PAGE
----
The trip across to Holy Island was relatively uneventful and we had a decent walk around and lunch at one of the local hotels. After lunch, a visit to Bamburgh Castle completed the day. Next day we went into Alnwick and went around the Alnwick Garden which were well presented. We decided not to venture into the castle as well but to go into Alnwick to look at Barters, the huge second hand book shop there – amazing! We then dropped down to the coast to walk on the beach at Alnmouth. On the final day we went to Howick Hall gardens and had a wander for an eternity. Some lovely woodland walks, a big pond, church and a small private garden reserved for the Lady of the House – but open that day.

Good luck to Rob and Tegan at the St Aidan’s Hotel in Seahouses – great sea views and lovely breakfasts. Shame we missed their bistro but it’s only open from Thursday evening through the week-end and we were only there Monday till Thursday morning.

Here’s a few images from our little break :-



Woodhall Spa 40’s weekend

I had a great week-end down in Woodhall Spa with my f4 pal Dave Robson and girlfriend Tina Cranfield. I’d done some stuff solo because my foot was still playing up, but joined them at the Petwood Hotel for lunch and re-enactment later. The rain was persistent but armed with brolly and camera, I braved the high street to take some images of a beautiful selection on lovingly cared for vintage motor cars (and a bike).  I’m looking forward to next year already but will take a longer lens for the planes – they didn’t get down the High Street like last year so a bit of a disappointment really.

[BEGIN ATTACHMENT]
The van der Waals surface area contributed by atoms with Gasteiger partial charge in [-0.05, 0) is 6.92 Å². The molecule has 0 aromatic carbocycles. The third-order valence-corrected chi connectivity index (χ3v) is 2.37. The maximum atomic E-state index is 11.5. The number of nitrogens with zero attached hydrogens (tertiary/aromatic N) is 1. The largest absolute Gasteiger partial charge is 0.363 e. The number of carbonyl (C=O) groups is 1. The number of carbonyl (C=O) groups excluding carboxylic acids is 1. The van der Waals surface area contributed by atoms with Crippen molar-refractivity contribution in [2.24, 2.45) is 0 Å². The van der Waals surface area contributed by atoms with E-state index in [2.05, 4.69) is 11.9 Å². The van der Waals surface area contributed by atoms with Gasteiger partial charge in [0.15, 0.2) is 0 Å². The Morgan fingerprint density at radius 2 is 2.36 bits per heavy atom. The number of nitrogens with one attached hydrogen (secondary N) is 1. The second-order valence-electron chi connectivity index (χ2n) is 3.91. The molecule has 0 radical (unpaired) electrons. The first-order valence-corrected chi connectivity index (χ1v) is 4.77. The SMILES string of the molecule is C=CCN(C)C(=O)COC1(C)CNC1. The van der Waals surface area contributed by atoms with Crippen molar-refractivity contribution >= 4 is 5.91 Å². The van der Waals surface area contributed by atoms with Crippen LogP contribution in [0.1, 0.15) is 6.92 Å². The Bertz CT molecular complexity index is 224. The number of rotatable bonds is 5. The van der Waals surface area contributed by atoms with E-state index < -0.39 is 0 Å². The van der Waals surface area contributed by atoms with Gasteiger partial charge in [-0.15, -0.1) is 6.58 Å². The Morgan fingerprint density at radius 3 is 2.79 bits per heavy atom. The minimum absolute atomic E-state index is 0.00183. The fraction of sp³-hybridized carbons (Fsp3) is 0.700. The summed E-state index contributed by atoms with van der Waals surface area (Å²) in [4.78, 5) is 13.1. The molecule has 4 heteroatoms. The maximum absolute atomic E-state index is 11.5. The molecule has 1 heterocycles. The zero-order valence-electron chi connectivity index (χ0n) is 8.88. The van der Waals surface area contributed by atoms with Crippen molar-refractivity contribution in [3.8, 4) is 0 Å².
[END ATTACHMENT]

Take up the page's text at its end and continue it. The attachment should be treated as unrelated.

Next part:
RAF Holmpton – Visitthebunker

I won’t bore anyone with the reason I’ve not posted for a while, suffice to say I can almost walk properly again so can get out with the camera.

My f4 Photographic chums and I went for an evening to RAF Holmpton to Visit the Bunker.  To quote their website “A simple bungalow hides the entrance to an underground nuclear bunker. Descend the stairs and venture along the 120 metre long tunnel, pass through the blast doors to find yourself immersed in the once secret world of cold war defence.” The bungalow certainly hides what lies beneath – there are 59 rooms, all dedicated to the defence of the Country and it was absolutely fascinating. We were well looked after by John, Carl & Sylvia who gave us an insight into what happened there. It is WELL worth a visit – we’ll be back again, thanks guys.


Art Nude course with John Denton and Isla Rose

John Denton is a local photographer who runs Art Nude photography courses amongst other things. He came to our f4 Photography club a while ago and treated us to a selection of images. My fellow photog Paul Lazenby and I decided to take part in one of John’s courses out at Bishop Burton one Sunday with the very lovely Isla Rose as our model for the day. We used a number of different locations, lighting styles and accessories and there are a few images here to give you a flavour. Thanks to Isla for wonderful teamaking as well and for working tirelessly to help us get a great selection of images.

Newbridge Lakes wildlife

Sometimes when the fishing goes through a quiet spell, it’s good to look around at the wildlife on the lake. There’s been a heron on the peg opposite to us for the past few weeks now. I think it’s watching for some tips on how to do it. I’ve not seen it pay for a peg yet though and will report it if it doesn’t. There’s also been a lot of activity by the gulls, feeding on duckling chicks. I saw one in action today – not very nice but the mother and father duck were nowhere to be seen and I think the chick must have been lost.

I was pleased with the static shot of the heron though. Taken with Fuji XT-2 and 100-400 lens with 1.4 teleconverter.